Many readers love sharing their love of books. But many readers don’t love sharing their physical books, including me!
When I was younger, I made a form for my sisters to fill out before they borrowed a book from my shelves. I’m pretty sure it was harder to borrow a book from me than our local library.In the days before book sleeves, I’m pretty sure my dad wrapped up my paperback editions of The Hunger Games trilogy in a few grocery bags before putting them in his messenger bag. Even when my mom and sisters borrow books from me now, I make sure I take the dust jacket off hardcovers beforehand and for some books, make them promise not to take the book out of the house.
As someone who takes care of her books, I do admit that I rarely lend books over the of fear them getting damaged or lost. While I’ve landed out paperbacks before and they came to me more worn out, I haven’t had a particularly bad experience lending out a book- aka the cover is ripped, pages are missing, or worse, I never get it back. I’m definitely open to lending them out to my family and one of my close reader friends, but there are certain books that will never leave my hands (or my heart!).
I think many fellow readers would agree that lending out signed books are an absolutely no-no. As someone who has received more and more signed editions, as a result of book conventions and ordering special editions, I’m actually less hesitant to lend out signed books, specifically if the book doesn’t have any special meaning to me or if I didn’t absolutely love it. However, the following books are the signed editions that I refuse to lend.
Queen of Shadows by Sarah J. Maas (& basically my other signed SJM books)- I got Queen of Shadows signed by Sarah J. Maas on her QoS book tour in 2015. This was back in the day when her events weren’t as limited and tickets weren’t as difficult to come by. This particular signing was a bit strange and took place at a Costco on a bad weather day. I think I got there 20 minutes beforehand and was one of the first people in line. Anyway, QoS is my favorite Throne of Glass book, hence why I won’t let that edition out of my sight. I also refuse to lend my other signed SJM books (Crown of Midnight, Heir of Fire, ACOTAR, and Catwoman:Soulstealer) and my ToG collector’s edition.
Fangirl by Rainbow Rowell- Fangirl is one, if not my all-time fave, of my all-time favorite books, so I’m so happy I have two signed editions of two different special editions. I’ve met Rainbow Rowell twice and she signed each copy for me. I hold the indie edition especially close to my heart because its my favorite color (the light pink) out of the 3 special editions and Rainbow Rowell signed it for me the first time I met her.
Stay Sweet by Siobhan Vivian- Again, another favorite of mine that is signed and don’t want out of my sight. While some readers love sharing their favorite books so others can also make said book a favorite, I wouldn’t want to lend a favorite in fear that it gets damaged and I wouldn’t necessarily want to be replacing editions of my faves.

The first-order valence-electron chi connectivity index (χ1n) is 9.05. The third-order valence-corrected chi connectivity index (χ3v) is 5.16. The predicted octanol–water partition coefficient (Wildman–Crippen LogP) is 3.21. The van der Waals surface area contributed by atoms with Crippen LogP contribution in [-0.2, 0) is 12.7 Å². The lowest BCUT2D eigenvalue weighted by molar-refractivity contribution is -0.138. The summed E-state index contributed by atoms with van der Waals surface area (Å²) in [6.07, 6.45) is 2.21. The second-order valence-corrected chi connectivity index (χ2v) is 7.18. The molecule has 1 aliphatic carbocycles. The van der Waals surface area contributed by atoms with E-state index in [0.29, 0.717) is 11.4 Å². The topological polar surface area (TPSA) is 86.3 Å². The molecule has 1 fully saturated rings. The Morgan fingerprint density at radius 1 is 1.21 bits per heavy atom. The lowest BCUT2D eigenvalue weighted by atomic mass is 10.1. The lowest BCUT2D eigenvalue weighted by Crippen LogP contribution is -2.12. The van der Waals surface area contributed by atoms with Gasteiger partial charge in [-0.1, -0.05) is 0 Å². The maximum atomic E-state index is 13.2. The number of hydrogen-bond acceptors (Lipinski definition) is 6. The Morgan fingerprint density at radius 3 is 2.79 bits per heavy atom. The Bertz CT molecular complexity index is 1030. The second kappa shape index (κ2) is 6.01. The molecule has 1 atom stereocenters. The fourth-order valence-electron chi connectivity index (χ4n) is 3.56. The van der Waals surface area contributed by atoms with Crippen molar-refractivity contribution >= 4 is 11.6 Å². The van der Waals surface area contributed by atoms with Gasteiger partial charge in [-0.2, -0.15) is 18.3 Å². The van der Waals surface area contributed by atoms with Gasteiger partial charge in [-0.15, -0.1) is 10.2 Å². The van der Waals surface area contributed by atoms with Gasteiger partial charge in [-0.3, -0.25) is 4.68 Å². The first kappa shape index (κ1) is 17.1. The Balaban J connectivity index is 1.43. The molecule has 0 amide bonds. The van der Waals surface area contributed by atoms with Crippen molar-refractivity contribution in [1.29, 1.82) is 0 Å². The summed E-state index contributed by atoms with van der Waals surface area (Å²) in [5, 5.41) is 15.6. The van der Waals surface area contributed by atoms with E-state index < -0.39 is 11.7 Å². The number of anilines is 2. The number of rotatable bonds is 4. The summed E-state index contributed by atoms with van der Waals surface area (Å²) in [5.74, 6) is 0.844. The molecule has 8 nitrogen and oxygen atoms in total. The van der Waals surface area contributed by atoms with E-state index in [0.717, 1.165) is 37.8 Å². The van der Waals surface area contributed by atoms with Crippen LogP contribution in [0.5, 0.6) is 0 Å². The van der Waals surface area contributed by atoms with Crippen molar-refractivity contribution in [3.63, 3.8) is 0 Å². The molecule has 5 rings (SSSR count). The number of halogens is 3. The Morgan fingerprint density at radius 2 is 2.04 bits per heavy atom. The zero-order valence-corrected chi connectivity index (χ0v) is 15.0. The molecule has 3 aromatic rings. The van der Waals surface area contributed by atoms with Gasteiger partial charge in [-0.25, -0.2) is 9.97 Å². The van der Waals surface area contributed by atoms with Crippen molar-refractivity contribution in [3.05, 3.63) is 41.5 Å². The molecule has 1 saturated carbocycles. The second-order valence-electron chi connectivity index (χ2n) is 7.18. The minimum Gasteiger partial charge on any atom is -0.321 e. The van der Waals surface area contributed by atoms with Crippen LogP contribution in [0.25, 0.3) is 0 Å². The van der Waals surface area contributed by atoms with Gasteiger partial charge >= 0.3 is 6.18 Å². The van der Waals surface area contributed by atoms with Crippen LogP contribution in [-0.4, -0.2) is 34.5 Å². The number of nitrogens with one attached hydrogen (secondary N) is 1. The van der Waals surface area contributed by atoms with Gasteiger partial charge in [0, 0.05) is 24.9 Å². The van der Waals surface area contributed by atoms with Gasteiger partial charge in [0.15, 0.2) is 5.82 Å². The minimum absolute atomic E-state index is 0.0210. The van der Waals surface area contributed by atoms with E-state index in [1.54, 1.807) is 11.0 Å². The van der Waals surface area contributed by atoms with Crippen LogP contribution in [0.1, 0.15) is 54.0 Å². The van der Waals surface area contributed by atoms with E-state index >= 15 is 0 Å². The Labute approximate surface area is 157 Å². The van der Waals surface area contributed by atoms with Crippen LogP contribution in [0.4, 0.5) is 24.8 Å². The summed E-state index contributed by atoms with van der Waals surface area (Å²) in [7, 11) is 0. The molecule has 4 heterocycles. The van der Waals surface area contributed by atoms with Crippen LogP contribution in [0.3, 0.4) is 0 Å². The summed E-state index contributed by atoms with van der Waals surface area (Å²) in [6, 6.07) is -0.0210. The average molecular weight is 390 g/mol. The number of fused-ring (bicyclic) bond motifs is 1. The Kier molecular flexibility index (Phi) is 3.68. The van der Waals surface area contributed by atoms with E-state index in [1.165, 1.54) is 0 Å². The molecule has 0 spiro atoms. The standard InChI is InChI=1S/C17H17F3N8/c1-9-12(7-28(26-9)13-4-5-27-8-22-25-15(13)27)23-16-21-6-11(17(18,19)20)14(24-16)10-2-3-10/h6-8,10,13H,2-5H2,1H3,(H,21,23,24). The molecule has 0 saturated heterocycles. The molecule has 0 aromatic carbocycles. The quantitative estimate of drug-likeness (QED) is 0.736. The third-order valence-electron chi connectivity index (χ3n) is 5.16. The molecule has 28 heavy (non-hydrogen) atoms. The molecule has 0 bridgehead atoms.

Carry On by Rainbow Rowell (paperback edition)- Another Rainbow Rowell book, another signed edition. I wouldn’t lend this edition not so much because it’s a favorite, but more so because paperbacks have the tendency to get damaged even with the most care. I also just love the pullout map in the paperback edition too much to temporarily let it go.
Save the Date by Morgan Matson- I hold my copy of Save the Date close to my hear because it’s another Morgan Matson book that I utterly loved. I was also sent this finished copy by the publisher for a blog tour. Receiving this book was one of those blogger movements that made me feel so good, getting a book that I was so anticipating and ready to love.
Strange the Dreamer by Laini Taylor- Another paperback with a completely gorgeous cover that would make me live in fear over it getting damaged in the lending process.
Red, White and Royal Blue by Casey McQuistion- Red, White and Royal Blue is the most recent example where I’ve told my best friend that she had to read the book, but didn’t offer my own ARC for her to borrow. While some readers don’t see the value of ARCs after the finished book has been published, I like keeping ARCs that I especially loved. RWRB certainly falls in that category!
Starry Eyes by Jenn Bennett (UK paperback)- Although some UK editions aren’t so hard to get here in the US, they are definitely harder to replace than US editions here. I also just love Starry Eyes too much as a story to let it leave my shelves for too long.
The Sisterhood of the Traveling Pants by Ann Brashares- I actually would not lend all 5 books in The Sisterhood of the Traveling Pants series. I’ve mentioned it before on the blog, but this series means a lot to me because it was one of my first ever YA reads. I remember collecting my editions from library book sales and Barnes and Noble trips with my mom, so I also love the memories associated with getting my copies.
What books do you refuse to lend? How do you feel about book lending? Share in the comments!